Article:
New-car volume is down, front-end grosses are falling and back-end grosses are being challenged by consumer groups.
It looks dark for dealership profitability. Is there a new silver bullet looking for a place to lodge? I haven't found it yet, but I'm looking. However, in our continuing efforts, to be a resource of information for dealers, Dixon Hughes PLLC and Ward's Dealer Business are continuously scanning the industry looking for opportunities for dealers.
While most of the ideas we discover are not franchise specific, some are. Or at least they start off that way and spread to other franchises. While this idea is not the silver bullet, perhaps it's a copper one for today's General Motors dealers and perhaps it will spread to other dealerships in the future.
After a successful experience with Hummer, General Motors has changed the process surrounding the installation of dealer-installed factory accessories and the way GM pays dealers for installing these accessories.
Many factory accessories that are ordered on vehicles (primarily light trucks such as the Hummer) now arrive separately from the vehicles themselves via the GM parts distribution network.
While the vehicle arrives at the dealership on a transport truck, accessories arrive separately. They are delivered to the parts department and installed by dealership personnel during the pre-delivery inspection (PDI) process.
However, in order to get paid for the installation of these accessories, the labor operations must be added to the PDI claim. As a test, Rob Campbell of Warranty Dollars and Sense took 50 PDI claims for GMC Colorados in one store, and tested them to see if the dealership did indeed properly request reimbursement from the auto maker for these dealer-installed factory accessories.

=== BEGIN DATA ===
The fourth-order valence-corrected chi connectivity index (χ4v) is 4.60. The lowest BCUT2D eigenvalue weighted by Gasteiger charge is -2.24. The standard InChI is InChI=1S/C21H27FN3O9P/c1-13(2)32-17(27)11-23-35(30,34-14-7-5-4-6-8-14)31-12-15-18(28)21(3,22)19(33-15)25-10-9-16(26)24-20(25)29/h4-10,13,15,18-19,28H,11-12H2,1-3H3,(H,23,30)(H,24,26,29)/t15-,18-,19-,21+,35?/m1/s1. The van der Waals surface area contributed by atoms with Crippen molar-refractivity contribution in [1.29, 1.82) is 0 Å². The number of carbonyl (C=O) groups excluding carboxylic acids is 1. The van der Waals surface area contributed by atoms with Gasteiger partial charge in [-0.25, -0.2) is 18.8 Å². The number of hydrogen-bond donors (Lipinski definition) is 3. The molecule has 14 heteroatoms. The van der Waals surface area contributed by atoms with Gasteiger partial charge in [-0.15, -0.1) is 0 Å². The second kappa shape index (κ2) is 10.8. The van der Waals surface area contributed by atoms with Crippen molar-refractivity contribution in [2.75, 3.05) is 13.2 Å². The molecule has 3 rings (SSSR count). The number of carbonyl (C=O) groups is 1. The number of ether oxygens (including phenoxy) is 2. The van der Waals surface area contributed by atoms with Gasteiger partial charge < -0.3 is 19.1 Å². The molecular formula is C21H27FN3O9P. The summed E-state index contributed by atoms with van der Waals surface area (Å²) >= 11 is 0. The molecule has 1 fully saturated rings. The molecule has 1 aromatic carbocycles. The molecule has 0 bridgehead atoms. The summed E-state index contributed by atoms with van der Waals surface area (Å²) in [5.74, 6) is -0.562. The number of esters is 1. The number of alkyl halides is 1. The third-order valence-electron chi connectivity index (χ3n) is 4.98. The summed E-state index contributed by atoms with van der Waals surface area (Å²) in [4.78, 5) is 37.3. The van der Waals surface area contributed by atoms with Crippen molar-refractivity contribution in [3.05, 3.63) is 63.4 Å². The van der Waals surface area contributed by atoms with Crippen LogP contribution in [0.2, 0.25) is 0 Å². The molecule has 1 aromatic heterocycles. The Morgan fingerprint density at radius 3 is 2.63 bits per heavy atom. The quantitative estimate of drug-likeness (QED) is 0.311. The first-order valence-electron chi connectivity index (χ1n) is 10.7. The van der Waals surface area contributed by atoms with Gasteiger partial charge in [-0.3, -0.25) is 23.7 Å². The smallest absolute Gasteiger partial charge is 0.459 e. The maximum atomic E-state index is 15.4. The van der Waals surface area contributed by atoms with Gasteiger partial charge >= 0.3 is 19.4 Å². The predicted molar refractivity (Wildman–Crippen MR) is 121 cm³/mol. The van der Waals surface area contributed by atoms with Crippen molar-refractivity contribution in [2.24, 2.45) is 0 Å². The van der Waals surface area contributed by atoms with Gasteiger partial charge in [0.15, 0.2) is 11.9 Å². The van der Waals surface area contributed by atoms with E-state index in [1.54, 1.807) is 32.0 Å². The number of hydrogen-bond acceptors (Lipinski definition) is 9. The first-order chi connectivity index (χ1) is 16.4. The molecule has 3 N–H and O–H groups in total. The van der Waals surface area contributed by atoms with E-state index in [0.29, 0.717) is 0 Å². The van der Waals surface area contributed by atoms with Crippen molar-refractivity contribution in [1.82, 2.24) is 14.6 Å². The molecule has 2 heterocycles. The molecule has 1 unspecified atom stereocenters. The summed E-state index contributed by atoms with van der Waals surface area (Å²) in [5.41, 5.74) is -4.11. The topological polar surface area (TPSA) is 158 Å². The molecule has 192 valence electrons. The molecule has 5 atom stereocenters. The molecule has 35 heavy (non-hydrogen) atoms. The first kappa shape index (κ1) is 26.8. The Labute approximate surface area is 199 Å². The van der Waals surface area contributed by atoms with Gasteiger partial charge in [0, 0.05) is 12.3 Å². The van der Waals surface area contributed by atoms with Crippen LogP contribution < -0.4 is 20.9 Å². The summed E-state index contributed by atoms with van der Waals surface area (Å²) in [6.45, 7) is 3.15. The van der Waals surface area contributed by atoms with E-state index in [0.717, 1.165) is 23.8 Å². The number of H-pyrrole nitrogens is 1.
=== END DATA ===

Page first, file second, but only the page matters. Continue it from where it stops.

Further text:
He found a high error rate. The dealership often had not claimed full reimbursements based on the amount of time it took for installations.
The greatest risk of missed revenue related to dealer-installed accessories is at dealerships where the installation process is completed by employees who are paid hourly rather than by flagging time.
Such dealerships should take time to investigate their process to determine if a weakness in the system of internal control has caused the dealer-installed accessory installation time not to be claimed from the factory.
If this is the case in your dealership, then steps should be taken to put in place those systems necessary to capture this additional fixed-operations income that these installations represent.
Dealers have only 180 days to go back and claim reimbursement from GM for any time not claimed for performing these installations.
It may require firing questions at your service manager to make sure you hitting the bull's eye with this new opportunity.
Don E. Ray is a CPA with the Dixon Hughes Dealer Services Group. He's at 901-684-5643 and [email protected].